April 27, 2016
AJ Linn (45 articles)


Does the perfect host or hostess exist? Everyone who ever has guests considers themselves the perfect host but many have no idea.

Recently I was at a party given by a well-known Marbella businessman. He had the genial idea of celebrating the Day of the Armed Forces, also coinciding with the Jubilee of Queen Elizabeth of England (he is an anglophile), and the event was a million miles from the usual mind-numbing Marbella party with the same boring faces.

Here there were only good people, friends of a lifetime, lovers of the best things in life such as great food and wine, plus first-rate conversation.

There was a military-style band that played almost without stopping throughout, and came to a crescendo when the guests paid homage to the Spanish flag on the way to the luncheon.

There was nothing lacking. Superb Lepanto food and great Ronda wines, and as I discreetly made for the exit at around eight in the evening, everyone seemed intent on continuing to dance sevillanas and rumbas until dawn.

In ever way a classic fiesta, without even a millisecond’s opportunity to be bored.

Talking of being bored, the worst hosts and hostesses are those that have little interest in food and wine. They insult their guests by serving cheap supermarket wines and cardboard food bought in from somewhere. Worst of all I remember, or rather I prefer not to remember, some horrible parties that a certain foreign lady, now surely rather elderly, used to give at her villa in Guadalmina Baja. Many decades ago she was considered a hostess to be reckoned with, and at her parties it was not unusual to encounter Pakistani generals, businesspeople of questionable reputation, and even ex-terrorists (sorry, freedom fighters).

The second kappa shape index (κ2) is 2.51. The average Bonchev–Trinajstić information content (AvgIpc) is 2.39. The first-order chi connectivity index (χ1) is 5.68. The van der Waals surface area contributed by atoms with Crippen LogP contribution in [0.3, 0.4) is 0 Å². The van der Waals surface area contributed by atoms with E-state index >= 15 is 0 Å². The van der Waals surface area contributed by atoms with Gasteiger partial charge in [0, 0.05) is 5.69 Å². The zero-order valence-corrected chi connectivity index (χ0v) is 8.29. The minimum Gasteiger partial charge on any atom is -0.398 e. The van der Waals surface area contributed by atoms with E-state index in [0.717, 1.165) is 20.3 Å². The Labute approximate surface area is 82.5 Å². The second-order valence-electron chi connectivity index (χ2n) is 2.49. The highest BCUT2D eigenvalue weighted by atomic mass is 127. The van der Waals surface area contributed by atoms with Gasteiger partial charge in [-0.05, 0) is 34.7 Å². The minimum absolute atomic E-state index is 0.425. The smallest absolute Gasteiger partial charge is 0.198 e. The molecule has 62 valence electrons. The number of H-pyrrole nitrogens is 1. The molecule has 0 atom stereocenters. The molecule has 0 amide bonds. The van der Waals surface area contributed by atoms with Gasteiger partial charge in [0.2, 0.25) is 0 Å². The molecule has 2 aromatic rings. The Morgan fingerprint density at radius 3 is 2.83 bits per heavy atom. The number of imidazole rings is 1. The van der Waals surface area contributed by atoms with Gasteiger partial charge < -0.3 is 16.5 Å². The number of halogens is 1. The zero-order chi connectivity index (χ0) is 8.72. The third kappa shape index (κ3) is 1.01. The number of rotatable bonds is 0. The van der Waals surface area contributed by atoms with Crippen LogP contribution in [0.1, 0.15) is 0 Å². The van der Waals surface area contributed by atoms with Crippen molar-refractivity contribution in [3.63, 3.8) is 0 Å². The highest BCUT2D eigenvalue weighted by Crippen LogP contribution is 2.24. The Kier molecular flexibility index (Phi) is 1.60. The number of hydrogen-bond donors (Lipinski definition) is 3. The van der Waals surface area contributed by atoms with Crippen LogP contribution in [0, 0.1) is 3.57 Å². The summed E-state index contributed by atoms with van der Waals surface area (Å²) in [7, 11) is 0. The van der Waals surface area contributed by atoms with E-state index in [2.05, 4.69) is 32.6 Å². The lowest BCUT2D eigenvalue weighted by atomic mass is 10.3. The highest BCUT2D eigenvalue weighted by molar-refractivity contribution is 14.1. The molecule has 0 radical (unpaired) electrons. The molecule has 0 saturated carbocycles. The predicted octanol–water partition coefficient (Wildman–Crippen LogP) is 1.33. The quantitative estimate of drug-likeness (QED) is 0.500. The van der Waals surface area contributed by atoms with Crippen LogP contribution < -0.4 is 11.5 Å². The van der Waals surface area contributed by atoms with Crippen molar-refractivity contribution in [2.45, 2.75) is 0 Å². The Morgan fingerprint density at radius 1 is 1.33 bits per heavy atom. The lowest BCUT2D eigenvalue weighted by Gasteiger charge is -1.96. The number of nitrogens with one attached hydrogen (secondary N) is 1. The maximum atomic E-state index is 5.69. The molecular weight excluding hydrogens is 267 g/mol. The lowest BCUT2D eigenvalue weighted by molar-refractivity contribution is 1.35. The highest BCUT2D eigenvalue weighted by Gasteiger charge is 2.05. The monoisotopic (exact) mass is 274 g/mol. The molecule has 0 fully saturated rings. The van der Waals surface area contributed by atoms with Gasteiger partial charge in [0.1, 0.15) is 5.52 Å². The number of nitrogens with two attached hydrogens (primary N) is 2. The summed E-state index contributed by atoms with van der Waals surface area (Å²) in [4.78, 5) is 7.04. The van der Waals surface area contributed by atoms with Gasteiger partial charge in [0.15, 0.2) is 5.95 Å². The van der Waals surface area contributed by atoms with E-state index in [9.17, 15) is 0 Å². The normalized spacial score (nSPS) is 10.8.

This lady never tasted alcohol and was a vegetarian. Even her dogs were forbidden meat. Worst of all, she imposed her doctrine on her guests, so no meat, no fish, no eggs, and even the cheeses were vegan.

So if you ever get invited to a party given by a vegetarian lady who does not drink, much less understand wine or good food, beware, you will arrive back home very hungry, probably sober, and certainly bored nearly to death.

Not the perfect hostess.


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AJ Linn

AJ Linn

AJ Linn se estableció en España hace más de 40 años tras una abreviada carrera en Inglaterra vinculada entre otras cosas con la importación de vinos. Ha vivido en El Puerto de Santa María y Cádiz, ahora Marbella, y durante las ultimas décadas se ha dedicado a varios negocios, hasta que actualmente se limita a escribir sobre vino, gastronomía, flamenco y el estilo de vida español. Aparte de su columna semanal en el Diario Sur, sus artículos se publican con regularidad en medios de habla inglesa, tanto en España como en el extranjero.


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